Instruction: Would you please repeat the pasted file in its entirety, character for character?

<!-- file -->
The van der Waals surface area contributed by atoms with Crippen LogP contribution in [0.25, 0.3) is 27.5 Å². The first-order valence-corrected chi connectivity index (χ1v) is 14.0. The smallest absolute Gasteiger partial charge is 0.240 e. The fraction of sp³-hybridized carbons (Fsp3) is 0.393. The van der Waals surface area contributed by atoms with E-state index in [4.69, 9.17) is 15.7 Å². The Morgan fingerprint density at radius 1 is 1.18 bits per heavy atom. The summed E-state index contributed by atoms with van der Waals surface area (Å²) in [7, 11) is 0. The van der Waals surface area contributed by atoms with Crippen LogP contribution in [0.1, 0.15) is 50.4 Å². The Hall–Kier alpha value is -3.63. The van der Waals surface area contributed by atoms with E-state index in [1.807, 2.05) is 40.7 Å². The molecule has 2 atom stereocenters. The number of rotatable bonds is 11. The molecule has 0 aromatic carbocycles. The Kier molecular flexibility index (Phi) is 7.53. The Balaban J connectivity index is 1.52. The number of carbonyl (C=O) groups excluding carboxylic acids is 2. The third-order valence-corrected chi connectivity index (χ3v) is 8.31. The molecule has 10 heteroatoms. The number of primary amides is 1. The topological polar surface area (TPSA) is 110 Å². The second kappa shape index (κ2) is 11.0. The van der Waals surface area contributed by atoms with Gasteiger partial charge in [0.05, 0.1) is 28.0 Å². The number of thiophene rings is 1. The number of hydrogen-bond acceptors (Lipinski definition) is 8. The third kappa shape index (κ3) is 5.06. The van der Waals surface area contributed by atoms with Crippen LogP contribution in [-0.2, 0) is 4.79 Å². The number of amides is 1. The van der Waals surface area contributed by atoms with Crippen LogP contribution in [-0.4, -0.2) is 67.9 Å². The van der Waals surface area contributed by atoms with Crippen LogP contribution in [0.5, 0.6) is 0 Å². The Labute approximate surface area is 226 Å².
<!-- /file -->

The van der Waals surface area contributed by atoms with Crippen LogP contribution in [0.25, 0.3) is 27.5 Å². The first-order valence-corrected chi connectivity index (χ1v) is 14.0. The smallest absolute Gasteiger partial charge is 0.240 e. The fraction of sp³-hybridized carbons (Fsp3) is 0.393. The van der Waals surface area contributed by atoms with E-state index in [4.69, 9.17) is 15.7 Å². The Morgan fingerprint density at radius 1 is 1.18 bits per heavy atom. The summed E-state index contributed by atoms with van der Waals surface area (Å²) in [7, 11) is 0. The van der Waals surface area contributed by atoms with Crippen LogP contribution in [0.1, 0.15) is 50.4 Å². The Hall–Kier alpha value is -3.63. The van der Waals surface area contributed by atoms with E-state index in [1.807, 2.05) is 40.7 Å². The molecule has 2 atom stereocenters. The number of rotatable bonds is 11. The molecule has 0 aromatic carbocycles. The Kier molecular flexibility index (Phi) is 7.53. The Balaban J connectivity index is 1.52. The number of carbonyl (C=O) groups excluding carboxylic acids is 2. The third-order valence-corrected chi connectivity index (χ3v) is 8.31. The molecule has 10 heteroatoms. The number of primary amides is 1. The topological polar surface area (TPSA) is 110 Å². The second kappa shape index (κ2) is 11.0. The van der Waals surface area contributed by atoms with Gasteiger partial charge in [0.05, 0.1) is 28.0 Å². The number of thiophene rings is 1. The number of hydrogen-bond acceptors (Lipinski definition) is 8. The third kappa shape index (κ3) is 5.06. The van der Waals surface area contributed by atoms with Crippen LogP contribution in [-0.2, 0) is 4.79 Å². The number of amides is 1. The van der Waals surface area contributed by atoms with Crippen LogP contribution in [-0.4, -0.2) is 67.9 Å². The van der Waals surface area contributed by atoms with Crippen LogP contribution in [0.5, 0.6) is 0 Å². The Labute approximate surface area is 226 Å².